Now Sarai the wife of Abram, had brought forth no children; but having a handmaid, an Egyptian, named Agar,  She said to her husband: Behold, the Lord hath restrained me from bearing: go in unto my handmaid, it may be I may have children of her at least. And when he agreed to her request,  She took Agar the Egyptian her handmaid, ten years after they first dwelt in the land of Chanaan, and gave her to her husband to wife.  And he went in to her. But she, perceiving that she was with child, despised her mistress.  And Sarai said to Abram: Thou dost unjustly with me: I gave my handmaid into thy bosom, and she perceiving herself to be with child, despiseth me. The Lord judge between me and thee.
 And Abram made answer, and said to her: Behold thy handmaid is in thy own hand, use her as it pleaseth thee. And when Sarai afflicted her, she ran away.  And the angel of the Lord having found her, by a fountain of water in the wilderness, which is in the way to Sur in the desert,  He said to her: Agar, handmaid of Sarai, whence comest thou? and whither goest thou? And she answered: I flee from the face of Sarai, my mistress.  And the angel of the Lord said to her: Return to thy mistress, and humble thyself under her hand.  And again he said: I will multiply thy seed exceedingly, and it shall not be numbered for multitude.
 And again: Behold, said he, thou art with child, and thou shalt bring forth a son: and thou shalt call his name Ismael, because the Lord hath heard thy affliction.  He shall be a wild man: his hand will be against all men, and all men’s hands against him: and he shall pitch his tents over against all his brethren.  And she called the name of the Lord that spoke unto her: Thou the God who hast seen me. For she said: Verily here have I seen the hinder parts of him that seeth me.  Therefore she called that well, The well of him that liveth and seeth me. The same is between Cades and Barad.  And Agar brought forth a son to Abram: who called his name Ismael.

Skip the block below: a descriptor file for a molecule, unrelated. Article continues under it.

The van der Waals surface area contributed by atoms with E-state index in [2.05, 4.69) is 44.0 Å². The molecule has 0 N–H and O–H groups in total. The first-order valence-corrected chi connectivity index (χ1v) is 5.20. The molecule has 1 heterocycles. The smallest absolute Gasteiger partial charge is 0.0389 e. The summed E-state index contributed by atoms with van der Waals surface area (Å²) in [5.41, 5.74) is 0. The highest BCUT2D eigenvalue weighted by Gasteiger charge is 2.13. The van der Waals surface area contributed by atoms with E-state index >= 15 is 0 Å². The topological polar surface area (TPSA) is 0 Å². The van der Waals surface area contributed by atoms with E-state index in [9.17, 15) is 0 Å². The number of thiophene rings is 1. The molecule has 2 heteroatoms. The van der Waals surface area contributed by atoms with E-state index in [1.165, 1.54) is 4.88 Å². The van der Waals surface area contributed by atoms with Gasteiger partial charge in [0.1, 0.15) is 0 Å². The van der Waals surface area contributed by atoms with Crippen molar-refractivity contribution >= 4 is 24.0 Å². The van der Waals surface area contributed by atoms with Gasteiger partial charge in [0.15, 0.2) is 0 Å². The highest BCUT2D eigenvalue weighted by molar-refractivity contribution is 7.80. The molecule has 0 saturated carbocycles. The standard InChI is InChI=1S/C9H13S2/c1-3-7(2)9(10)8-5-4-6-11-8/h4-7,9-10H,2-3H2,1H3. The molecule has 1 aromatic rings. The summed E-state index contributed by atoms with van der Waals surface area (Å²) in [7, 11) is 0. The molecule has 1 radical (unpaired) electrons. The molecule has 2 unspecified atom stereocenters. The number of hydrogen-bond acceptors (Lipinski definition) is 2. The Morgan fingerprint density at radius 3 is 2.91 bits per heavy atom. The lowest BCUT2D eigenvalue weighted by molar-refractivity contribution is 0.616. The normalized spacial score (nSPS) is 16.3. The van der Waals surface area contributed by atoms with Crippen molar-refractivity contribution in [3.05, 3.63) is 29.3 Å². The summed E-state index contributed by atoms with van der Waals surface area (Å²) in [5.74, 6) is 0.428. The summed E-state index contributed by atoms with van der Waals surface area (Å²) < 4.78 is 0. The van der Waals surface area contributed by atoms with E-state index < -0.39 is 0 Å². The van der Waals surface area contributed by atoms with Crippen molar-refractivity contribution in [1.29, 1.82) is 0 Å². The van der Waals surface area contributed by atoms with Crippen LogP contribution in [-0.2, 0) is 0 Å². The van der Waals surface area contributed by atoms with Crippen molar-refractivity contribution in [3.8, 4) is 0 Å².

Abram was four score and six years old when Agar brought him forth Ismael.
 “To wife”: Plurality of wives, though contrary to the primitive institution of marriage, Gen. 2. 24, was by divine dispensation allowed to the patriarchs: which allowance seems to have continued during the time of the law of Moses. But Christ our Lord reduced marriage to its primitive institution. Matt. 19.
To advance in your spiritual reform, kindly consider the profound meditations and pious lessons from the book:
TITLE: St. Alphonsus Maria Liguori on How to accept and love the will of God and his Divine Providence Includes quotations from St. John, Isaias, the Song of Songs, St. Bernard, etc. AUTHOR: St. Alphonsus Liguori EDITOR: Pablo Claret